We denounce the UN Food Systems Summit (UNFSS) for seeking to further reinforce the gross power imbalances that corporations hold over food systems. We deplore the failure of the organisers to address the legitimate concerns raised by civil society, which include: the excessive weight of multinational companies; lack of transparency and inclusivity; disregard for human rights; promotion of solutions that benefit companies and not populations, and the lack of clarity of the role of leadership by governments.
We condemn the FSS as an attack on the spaces and responsibilities of the public sphere, both globally and at national level. Globally, the FSS seeks to sideline the inclusive multilateral UN Committee on World Food Security (CFS), in which marginalised rights-holders have priority voice, and replace it with a “multi stakeholder” platform led by corporate actors, which obliterates government accountability and the human rights framework that underlies the UN system.
At national level, the effort is to eternalise the cliquish and illegitimate national dialogues promoted by the FSS process and machinery, and transform them into policy platforms that ignore power imbalances and open the decision-making rooms to multinational corporations that have no place in national policy design. Our legitimate and self-organised civil society organisations and networks denounce this attack on the already fragile democracy of our countries and our continent.
FOR THE ABOVE REASONS WE REJECT THE UN FSS AND CALL ON:
African governments, regional economic commissions and the African Union to:
· Support the vision of food sovereignty and the right to food laid out in this declaration, learning lessons from the experience of COVID-19;
· De-link development from extraction of our resources, our biodiversity, water, minerals and soil fertility. De-link development from the power of capital and the narrow demands of the economic elites, and place our ecologies and communities at the centre of democratic deliberation for the achievement of a viable future.
· Dissociate from the UN Food Systems Summit and its agenda of corporate capture of our food systems and governance. Oppose corporate capture of decision-making spaces, at all levels, as these are the domains of the public sector and must serve the interests of African peoples.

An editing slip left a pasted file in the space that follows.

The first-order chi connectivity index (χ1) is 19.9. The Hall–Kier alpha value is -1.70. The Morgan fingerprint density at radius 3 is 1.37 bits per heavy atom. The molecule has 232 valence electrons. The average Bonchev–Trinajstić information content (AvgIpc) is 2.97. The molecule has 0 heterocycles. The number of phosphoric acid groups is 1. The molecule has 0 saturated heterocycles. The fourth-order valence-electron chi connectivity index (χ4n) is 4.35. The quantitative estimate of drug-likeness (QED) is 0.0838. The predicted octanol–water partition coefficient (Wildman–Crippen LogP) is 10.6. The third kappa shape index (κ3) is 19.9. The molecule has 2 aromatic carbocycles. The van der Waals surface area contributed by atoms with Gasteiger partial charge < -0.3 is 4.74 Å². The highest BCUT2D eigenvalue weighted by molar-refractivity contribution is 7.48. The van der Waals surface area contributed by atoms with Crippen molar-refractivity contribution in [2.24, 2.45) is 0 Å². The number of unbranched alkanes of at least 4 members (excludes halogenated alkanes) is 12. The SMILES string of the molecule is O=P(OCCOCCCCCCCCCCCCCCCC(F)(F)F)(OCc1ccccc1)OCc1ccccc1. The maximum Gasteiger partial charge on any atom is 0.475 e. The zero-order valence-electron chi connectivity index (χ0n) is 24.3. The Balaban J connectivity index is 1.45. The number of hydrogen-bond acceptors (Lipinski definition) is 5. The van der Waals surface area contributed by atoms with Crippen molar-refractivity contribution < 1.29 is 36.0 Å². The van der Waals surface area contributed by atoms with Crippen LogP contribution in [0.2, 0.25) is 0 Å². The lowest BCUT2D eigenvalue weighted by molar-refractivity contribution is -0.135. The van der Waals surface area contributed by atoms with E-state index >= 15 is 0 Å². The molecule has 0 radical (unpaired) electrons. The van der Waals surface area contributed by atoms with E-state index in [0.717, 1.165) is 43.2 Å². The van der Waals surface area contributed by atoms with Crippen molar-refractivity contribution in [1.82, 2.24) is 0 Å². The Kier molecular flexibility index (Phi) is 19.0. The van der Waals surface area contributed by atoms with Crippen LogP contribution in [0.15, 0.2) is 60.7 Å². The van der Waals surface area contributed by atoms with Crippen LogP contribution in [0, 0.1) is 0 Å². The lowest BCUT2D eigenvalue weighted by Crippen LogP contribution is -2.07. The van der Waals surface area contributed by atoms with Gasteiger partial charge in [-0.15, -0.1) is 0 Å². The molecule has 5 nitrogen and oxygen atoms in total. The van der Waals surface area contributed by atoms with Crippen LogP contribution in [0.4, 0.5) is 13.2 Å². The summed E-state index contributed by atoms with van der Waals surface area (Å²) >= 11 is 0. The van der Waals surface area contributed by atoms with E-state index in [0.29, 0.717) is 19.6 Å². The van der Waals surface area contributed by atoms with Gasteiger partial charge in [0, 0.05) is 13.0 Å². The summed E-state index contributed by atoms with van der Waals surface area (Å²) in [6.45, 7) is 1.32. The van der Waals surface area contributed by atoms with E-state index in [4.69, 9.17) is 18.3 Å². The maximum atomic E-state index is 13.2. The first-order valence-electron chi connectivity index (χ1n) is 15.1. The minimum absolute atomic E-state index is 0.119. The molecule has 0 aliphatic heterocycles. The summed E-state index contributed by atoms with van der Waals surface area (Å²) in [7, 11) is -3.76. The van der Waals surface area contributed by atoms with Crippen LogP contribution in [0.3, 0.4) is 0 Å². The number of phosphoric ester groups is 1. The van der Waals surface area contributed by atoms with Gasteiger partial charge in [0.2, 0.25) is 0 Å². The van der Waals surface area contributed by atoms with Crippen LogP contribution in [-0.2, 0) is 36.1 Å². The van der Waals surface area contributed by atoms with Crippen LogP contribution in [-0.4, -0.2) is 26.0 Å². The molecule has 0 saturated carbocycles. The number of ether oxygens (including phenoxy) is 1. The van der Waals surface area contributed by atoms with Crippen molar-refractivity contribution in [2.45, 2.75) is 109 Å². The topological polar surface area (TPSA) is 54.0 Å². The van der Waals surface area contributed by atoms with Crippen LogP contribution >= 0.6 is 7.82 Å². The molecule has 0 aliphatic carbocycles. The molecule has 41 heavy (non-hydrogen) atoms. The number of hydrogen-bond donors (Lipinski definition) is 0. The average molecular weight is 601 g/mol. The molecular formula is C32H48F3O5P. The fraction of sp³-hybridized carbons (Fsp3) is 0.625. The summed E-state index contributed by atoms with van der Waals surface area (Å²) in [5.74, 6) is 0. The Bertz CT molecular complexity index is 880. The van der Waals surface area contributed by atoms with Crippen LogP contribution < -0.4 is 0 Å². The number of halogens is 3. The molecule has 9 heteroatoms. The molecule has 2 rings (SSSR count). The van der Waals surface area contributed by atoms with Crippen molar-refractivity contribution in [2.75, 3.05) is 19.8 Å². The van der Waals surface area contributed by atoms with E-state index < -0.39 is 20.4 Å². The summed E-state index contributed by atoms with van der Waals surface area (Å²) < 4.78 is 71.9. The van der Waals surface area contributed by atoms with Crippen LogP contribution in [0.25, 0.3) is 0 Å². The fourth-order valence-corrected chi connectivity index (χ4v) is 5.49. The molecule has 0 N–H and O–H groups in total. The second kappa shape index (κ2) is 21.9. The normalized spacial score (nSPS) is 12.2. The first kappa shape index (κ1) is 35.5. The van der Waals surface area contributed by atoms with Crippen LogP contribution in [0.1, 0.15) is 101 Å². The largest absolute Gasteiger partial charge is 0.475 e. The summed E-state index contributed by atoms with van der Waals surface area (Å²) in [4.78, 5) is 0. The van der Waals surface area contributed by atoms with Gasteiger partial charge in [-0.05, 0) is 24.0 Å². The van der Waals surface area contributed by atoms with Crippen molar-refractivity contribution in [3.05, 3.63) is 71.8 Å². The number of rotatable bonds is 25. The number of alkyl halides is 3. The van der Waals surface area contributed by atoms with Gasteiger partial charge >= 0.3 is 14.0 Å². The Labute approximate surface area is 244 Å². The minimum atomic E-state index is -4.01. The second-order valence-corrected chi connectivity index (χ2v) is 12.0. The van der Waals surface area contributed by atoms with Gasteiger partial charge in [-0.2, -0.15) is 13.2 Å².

· Support the UN Committee on World Food Security and the vision of the Civil Society and Indigenous Peoples’ Mechanism. Support the implementation of its policy outcomes, as well as the UN Declaration on the Rights of Peasants and Other People Working in Rural Areas (UNDROP), and all other commitments entered into in democratic spaces that support food sovereignty, the preservation and promotion of biodiversity, and the inclusion and autonomy of women and youth.
· Reject the new Science-Policy Interface that the FSS is promoting, which aims at usurping the functions of the CFS High Level Panel of Experts and weakening the production of solid, valid knowledge based on a plurality of voices, which is essential for the formulation of policies that effectively promote sustainable food systems and the rights of indigenous and local communities;
· Adapt agricultural strategies to the terms of the UN Decade on Family Farming (UNDFF).
· Support the adoption of the International Binding Treaty on Transnational Corporations and Human Rights.
· Fight for global regulation prohibiting illicit financial flows, rogue capital and tax evasion of companies operating in the Global South.
The United Nations, particularly the Rome-based agencies, to:
· Defend their impartiality, credibility and dedication to human rights by refraining from entering into partnerships and multi stakeholder platforms that put profits of multinational corporations and agrarian extractivism over rights-holders and ecological integrity.
African civil society to:
· Take to heart all the social, economic, spiritual, political, and cultural dimensions of food, and challenge the process and the predetermined outcomes of the FSS;
· Mobilise to defend the African people’s vision and rights, seeking convergence among social movements, unions, and civil society organisations, to oppose domination of our food systems by multinational corporations;
· Fight against patriarchy, all forms of discrimination, and xenophobia, and fight for the rights of women;
· Take all necessary actions to enable young people to secure dignified and remunerative futures in their communities and family farms and spaces;
· Undertake advocacy action addressing their national, regional and continental authorities; and
· Circulate this declaration broadly for discussion and underwriting.